Trigger Warning: (1/5) *

Therapist’s Notes & Specific Risk Reduction Techniques

This is Part 2, a further exploration of the personal safety checklist from the “Survivor to Thriver” manual.

I have not discussed my answers to the “Safety Checklist” (Part 1) in person with my therapist yet, as I was in crisis when we had it scheduled, and ended up shifting our session priorities. But she did make notes for me that I will share with you here.

Her notes inspired me to be more specific on each of my “YES” answers to the question, “How can I reduce these risks?” and I came up with the following lists.

1. Do you have impulses to harm yourself?

(No therapist’s notes)

Risk reduction techniques:

  • This question inspired my “Help NOW!” page which is a compilation of my favorite and most personally effective techniques. Here is a more complete list, starting with the most effective, for me, to the least:
    1. Good daily self-care – “Daily Maintenance Plan
    2. Be aware of “Early Warning Signs” and take action when they come up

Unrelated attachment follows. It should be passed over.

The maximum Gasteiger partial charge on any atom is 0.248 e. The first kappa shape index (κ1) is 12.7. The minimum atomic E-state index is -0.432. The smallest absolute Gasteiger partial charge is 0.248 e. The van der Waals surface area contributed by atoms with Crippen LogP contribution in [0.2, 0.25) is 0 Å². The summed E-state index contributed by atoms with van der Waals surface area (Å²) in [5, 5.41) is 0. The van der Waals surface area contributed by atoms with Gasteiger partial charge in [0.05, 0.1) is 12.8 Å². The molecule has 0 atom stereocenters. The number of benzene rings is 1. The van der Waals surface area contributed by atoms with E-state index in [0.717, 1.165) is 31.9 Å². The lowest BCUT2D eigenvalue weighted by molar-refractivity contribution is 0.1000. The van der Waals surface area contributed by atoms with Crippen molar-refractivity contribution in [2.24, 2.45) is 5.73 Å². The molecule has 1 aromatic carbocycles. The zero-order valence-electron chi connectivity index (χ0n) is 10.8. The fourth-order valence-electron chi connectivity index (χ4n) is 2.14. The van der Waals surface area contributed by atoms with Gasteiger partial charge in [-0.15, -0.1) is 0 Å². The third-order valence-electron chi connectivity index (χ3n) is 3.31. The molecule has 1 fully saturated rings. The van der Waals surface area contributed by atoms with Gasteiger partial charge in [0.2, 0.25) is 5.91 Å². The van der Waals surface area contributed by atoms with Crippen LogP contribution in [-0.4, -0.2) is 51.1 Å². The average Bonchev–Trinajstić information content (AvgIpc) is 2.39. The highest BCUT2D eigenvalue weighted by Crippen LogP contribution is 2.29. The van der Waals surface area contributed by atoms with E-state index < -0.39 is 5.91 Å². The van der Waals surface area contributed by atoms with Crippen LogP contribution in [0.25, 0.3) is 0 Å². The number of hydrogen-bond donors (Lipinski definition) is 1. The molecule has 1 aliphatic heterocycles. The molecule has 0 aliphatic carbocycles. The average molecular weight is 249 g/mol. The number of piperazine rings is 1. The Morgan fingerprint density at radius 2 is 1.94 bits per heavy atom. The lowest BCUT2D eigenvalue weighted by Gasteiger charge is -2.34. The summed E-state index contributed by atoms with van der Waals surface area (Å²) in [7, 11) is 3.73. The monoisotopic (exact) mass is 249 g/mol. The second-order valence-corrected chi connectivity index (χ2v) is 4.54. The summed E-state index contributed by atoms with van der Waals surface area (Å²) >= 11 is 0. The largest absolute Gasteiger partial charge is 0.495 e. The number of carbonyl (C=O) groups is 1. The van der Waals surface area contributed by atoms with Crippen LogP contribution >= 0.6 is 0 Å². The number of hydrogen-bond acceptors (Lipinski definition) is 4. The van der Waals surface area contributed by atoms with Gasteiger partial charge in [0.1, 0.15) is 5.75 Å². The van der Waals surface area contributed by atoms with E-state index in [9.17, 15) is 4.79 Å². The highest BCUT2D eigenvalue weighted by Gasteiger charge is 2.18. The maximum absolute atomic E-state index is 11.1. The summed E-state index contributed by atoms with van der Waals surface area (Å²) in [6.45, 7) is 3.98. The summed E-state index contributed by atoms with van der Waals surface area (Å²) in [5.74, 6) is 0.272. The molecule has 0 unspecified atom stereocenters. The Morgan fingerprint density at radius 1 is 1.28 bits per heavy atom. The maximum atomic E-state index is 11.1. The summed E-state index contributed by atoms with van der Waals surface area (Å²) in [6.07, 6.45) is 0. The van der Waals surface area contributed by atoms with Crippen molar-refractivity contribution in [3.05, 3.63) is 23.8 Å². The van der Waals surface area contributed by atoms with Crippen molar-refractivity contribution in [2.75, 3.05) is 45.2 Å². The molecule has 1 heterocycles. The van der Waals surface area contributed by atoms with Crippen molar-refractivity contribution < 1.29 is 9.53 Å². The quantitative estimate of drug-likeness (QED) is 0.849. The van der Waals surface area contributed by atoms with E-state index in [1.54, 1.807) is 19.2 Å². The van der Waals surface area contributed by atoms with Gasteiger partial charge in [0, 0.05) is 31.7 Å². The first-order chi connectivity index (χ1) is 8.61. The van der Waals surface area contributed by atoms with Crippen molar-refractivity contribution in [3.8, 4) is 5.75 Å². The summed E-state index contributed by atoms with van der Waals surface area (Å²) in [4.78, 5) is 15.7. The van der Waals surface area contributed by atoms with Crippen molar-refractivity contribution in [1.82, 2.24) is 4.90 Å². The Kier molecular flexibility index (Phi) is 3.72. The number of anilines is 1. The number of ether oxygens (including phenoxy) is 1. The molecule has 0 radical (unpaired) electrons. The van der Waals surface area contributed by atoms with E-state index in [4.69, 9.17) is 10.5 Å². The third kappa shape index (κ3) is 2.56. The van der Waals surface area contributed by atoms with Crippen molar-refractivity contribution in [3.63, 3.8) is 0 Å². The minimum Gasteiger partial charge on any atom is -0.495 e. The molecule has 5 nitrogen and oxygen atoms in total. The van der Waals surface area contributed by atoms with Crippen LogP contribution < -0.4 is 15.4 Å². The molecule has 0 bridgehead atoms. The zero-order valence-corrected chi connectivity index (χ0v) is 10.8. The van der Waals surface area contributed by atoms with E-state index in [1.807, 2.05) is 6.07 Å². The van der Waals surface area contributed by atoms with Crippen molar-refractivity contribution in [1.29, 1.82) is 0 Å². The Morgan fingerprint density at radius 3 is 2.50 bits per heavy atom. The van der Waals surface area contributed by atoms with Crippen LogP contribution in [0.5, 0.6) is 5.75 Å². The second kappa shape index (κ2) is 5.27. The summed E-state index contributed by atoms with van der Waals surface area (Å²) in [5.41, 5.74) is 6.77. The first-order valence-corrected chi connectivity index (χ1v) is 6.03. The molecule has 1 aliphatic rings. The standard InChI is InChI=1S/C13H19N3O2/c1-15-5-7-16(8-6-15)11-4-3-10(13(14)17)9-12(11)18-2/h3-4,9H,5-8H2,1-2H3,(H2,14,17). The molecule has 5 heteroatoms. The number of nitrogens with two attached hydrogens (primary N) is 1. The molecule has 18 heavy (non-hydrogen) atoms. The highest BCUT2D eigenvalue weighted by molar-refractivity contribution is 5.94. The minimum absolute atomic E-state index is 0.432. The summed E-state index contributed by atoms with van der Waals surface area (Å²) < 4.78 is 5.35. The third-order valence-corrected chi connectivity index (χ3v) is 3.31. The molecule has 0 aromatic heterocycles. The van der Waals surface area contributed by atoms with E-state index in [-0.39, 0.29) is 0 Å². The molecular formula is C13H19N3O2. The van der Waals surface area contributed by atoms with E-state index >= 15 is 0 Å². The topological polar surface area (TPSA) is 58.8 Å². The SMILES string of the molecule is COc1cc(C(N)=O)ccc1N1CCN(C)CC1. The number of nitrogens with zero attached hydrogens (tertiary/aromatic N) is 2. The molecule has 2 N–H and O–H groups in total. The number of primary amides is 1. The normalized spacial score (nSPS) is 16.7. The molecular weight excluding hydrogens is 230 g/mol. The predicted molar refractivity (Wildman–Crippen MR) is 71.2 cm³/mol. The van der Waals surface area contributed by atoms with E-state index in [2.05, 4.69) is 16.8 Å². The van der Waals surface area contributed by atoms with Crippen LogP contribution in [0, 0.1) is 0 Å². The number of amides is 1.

3. Breathing exercises, meditation or visualization
    4. Call my therapist and/or make an appointment; regular therapy
    5. Call/Talk to somebody who will take me seriously and be compassionate
    6. Visit iSurvive and read other abuse survivor’s stories; post and share my story or thoughts at that moment
    7. Listen to music (with headphones that cover my ears, incense burning, cat on either side, in a comfortable bed with lots of pillows and blankets works best for me)
    8. Watch an uplifting movie. I recently found a mini-movie series on Hulu from Glamour, called “Reel Moments from Women in Film”. They are all inspirational and uplifting, some from a women’s viewpoint
    9. Play with pets or children
    10. Read something inspiring, or maybe a current book or magazine that is entertaining